• They should bathe only when necessary since they shed little to no hair. Their physique requires a regular exercise routine which includes a daily play time while on leash.
• They should be on leash while walking in public places because of their hunting instincts.


The exact origins of Border terriers are obscure but many breeders accepted the story that the variety was developed in the Cheviot Hills area, which is near the border of Scotland and England. The Borders have been used as hunters of rabbits and hares. They can even keep up with running horses with their short yet sturdy legs. They were also used by farmers to lure predatory foxes into their dens before killing them.

They were also trained to hunt otters, marten, and even fierce badgers. Like most terriers that were once molded as hunters, they also evolved as pets and became lovely, friendly, and loyal companion dogs. They also take part in dog shows and they can easily grab their audience attention with their agility, appearance, and bright disposition.

The breed was registered by the British Kennel Club in 1920 and by the American Club ten years after.

At present, Borders are highly favored as companion dogs and pets due to their adaptability, friendliness, and winning personality. Nonetheless, they can be reliable when it comes to tracking down vermin. In fact, some of their esteemed talents include hunting, guarding the family, and performing tricks and sports that require competitive obedience.

Like most terriers, you can be rest assured to have a loyal and bright companion dogs if you give your attention and affection to a Border. You can be sure that they can definitely drive away your bore!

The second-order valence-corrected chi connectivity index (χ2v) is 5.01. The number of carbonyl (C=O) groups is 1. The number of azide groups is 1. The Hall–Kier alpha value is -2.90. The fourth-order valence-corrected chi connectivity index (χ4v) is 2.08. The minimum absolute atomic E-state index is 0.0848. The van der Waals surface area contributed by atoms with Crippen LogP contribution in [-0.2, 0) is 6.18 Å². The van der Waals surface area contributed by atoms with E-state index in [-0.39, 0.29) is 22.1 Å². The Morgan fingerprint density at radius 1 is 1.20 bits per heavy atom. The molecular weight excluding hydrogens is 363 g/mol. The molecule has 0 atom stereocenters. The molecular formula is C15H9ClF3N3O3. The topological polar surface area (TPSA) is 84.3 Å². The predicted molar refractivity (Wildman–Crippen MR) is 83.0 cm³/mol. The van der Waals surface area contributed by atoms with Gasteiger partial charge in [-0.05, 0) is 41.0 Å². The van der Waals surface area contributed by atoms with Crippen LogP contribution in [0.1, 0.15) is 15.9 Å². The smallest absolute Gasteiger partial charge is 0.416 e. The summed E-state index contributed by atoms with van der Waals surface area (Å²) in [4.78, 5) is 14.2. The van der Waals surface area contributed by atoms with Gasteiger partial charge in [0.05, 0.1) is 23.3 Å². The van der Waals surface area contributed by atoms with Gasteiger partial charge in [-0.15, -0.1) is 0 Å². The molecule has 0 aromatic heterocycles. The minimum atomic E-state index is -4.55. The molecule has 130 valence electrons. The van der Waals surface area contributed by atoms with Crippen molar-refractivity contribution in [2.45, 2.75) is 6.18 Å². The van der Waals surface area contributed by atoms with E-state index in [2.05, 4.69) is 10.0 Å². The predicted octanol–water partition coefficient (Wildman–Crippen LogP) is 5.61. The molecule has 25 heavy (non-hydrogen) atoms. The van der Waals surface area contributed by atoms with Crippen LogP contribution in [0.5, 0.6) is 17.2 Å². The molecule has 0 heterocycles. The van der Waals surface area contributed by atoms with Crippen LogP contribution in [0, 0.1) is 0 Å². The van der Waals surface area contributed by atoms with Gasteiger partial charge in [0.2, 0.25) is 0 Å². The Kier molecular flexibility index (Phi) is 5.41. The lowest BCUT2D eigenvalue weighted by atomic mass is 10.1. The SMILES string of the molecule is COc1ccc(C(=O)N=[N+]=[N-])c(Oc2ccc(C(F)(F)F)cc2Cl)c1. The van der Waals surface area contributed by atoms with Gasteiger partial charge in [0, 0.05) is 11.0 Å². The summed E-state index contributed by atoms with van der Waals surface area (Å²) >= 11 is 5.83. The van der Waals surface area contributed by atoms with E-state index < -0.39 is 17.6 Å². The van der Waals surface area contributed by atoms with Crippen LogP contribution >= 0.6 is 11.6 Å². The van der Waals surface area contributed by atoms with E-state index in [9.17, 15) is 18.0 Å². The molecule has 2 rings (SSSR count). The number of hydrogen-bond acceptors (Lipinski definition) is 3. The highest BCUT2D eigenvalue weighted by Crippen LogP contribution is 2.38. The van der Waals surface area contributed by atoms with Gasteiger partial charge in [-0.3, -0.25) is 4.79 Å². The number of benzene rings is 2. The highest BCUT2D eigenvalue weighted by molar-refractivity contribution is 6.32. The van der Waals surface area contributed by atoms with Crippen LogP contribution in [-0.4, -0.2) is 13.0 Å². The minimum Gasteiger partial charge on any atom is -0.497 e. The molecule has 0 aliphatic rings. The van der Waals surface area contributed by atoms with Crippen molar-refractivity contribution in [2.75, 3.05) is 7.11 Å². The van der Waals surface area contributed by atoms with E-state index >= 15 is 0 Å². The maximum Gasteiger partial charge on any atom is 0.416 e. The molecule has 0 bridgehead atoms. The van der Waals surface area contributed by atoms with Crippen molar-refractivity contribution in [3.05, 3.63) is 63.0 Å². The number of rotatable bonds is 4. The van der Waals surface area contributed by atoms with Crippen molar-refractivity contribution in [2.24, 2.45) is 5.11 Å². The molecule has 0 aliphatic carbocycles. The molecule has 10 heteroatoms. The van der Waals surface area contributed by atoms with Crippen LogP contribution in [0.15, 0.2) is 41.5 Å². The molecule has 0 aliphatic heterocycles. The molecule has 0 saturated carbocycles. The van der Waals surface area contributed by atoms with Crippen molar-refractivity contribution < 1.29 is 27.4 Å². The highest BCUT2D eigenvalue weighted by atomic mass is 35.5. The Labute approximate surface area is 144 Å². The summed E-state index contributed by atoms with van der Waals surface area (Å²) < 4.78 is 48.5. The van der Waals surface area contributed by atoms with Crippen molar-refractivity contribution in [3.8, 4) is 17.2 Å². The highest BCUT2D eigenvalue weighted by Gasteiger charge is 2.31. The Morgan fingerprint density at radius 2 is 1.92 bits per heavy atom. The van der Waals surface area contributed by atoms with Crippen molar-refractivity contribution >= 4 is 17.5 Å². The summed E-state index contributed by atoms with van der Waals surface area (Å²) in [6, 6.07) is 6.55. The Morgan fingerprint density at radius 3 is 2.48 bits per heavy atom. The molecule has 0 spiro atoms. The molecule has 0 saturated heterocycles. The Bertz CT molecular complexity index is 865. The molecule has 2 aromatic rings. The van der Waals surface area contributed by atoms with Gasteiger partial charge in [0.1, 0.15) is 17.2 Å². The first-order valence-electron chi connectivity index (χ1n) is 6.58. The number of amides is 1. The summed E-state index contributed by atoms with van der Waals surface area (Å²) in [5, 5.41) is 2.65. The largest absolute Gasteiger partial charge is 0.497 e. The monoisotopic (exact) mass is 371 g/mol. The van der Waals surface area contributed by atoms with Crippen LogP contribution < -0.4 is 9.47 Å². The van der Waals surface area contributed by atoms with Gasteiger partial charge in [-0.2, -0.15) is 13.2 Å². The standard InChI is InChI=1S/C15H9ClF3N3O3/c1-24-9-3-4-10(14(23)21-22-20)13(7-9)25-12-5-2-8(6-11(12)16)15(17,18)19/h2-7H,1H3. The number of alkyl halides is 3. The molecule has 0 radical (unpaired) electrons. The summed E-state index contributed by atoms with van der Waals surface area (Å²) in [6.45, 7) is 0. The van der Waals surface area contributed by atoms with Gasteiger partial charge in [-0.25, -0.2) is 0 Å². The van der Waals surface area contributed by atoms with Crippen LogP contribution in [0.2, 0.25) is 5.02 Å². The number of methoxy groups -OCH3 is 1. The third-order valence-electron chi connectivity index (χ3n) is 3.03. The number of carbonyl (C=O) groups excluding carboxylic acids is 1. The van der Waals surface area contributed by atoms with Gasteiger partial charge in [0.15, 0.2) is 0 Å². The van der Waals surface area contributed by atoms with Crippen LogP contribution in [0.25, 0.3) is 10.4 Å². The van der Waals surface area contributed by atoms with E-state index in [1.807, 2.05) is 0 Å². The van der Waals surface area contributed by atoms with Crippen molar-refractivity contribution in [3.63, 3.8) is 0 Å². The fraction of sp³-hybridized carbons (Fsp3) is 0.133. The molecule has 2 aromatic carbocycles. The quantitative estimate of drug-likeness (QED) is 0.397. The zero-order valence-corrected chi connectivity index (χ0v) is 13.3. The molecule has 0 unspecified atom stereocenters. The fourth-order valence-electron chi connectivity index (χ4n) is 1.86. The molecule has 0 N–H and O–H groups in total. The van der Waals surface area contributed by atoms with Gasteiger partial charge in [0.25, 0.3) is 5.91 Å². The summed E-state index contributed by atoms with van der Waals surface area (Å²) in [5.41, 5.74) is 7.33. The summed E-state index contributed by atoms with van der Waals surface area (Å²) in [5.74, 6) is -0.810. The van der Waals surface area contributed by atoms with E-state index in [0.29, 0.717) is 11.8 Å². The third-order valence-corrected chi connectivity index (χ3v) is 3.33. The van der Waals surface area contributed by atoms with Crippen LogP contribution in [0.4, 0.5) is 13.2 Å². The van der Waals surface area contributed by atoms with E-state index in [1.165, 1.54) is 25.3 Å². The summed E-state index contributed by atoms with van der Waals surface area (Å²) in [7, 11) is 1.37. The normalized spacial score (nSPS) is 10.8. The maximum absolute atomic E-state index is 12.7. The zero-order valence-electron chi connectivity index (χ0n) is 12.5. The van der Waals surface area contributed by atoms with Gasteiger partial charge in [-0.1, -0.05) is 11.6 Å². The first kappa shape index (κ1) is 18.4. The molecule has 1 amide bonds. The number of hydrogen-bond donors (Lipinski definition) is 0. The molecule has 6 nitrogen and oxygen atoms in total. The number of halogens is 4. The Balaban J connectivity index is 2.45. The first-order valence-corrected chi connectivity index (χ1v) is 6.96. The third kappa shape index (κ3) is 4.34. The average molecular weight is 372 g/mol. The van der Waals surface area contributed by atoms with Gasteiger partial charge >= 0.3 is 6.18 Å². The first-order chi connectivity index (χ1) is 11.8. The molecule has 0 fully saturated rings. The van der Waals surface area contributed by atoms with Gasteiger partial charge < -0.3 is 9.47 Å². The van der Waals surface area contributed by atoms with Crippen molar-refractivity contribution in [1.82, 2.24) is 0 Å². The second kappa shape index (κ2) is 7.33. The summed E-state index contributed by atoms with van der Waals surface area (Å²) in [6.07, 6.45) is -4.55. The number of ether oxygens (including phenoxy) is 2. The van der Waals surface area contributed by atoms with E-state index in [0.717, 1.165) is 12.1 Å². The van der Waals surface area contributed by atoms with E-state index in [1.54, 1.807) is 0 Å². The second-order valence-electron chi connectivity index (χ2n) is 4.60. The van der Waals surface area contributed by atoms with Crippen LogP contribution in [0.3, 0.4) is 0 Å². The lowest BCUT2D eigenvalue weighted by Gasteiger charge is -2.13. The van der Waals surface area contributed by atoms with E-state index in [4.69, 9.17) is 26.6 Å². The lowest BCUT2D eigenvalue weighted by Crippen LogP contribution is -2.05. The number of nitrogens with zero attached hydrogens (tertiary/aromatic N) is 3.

The Stylish and Reserved Dog: Scottish Terrier

The Stylish and Reserved Dog: Scottish Terrier

The Scottish terriers, also known as Scotties, are short-legged British terriers. They are one among other go-to-ground and wire-coated terriers developed in the highlands of Scotland. The Scotties are said to have jaunty attitude so they are often used to represent advertisements of the country to where they originated.

However, Scotties’ nature is not in coherence with their public image or trademark. In fact, Scotties are like the citizens of his native land who are independent, stoic, and fiercely loyal to their masters. They also adhere much to their own privacy.

Scotties, Westies, and Cairns are very similar regarding their appearance. The Westies and the Cairns are, in fact, closely-related. The Westie can be considered as the white variety of the Cairn who has a coat of any color but white. Westies are hybrids of white dogs crossed with Cairns of western Scotland. Scotties, however, have longer heads and bodies, have generally dark coats and are aloof than the other two.

The following are some of the basic facts breeders would really love to know about Scotties:

Category: Terrier

Living Environment: either outdoor or indoor (mostly preferred by breeders)

Coat: wiry, short (about 2 inches) and thick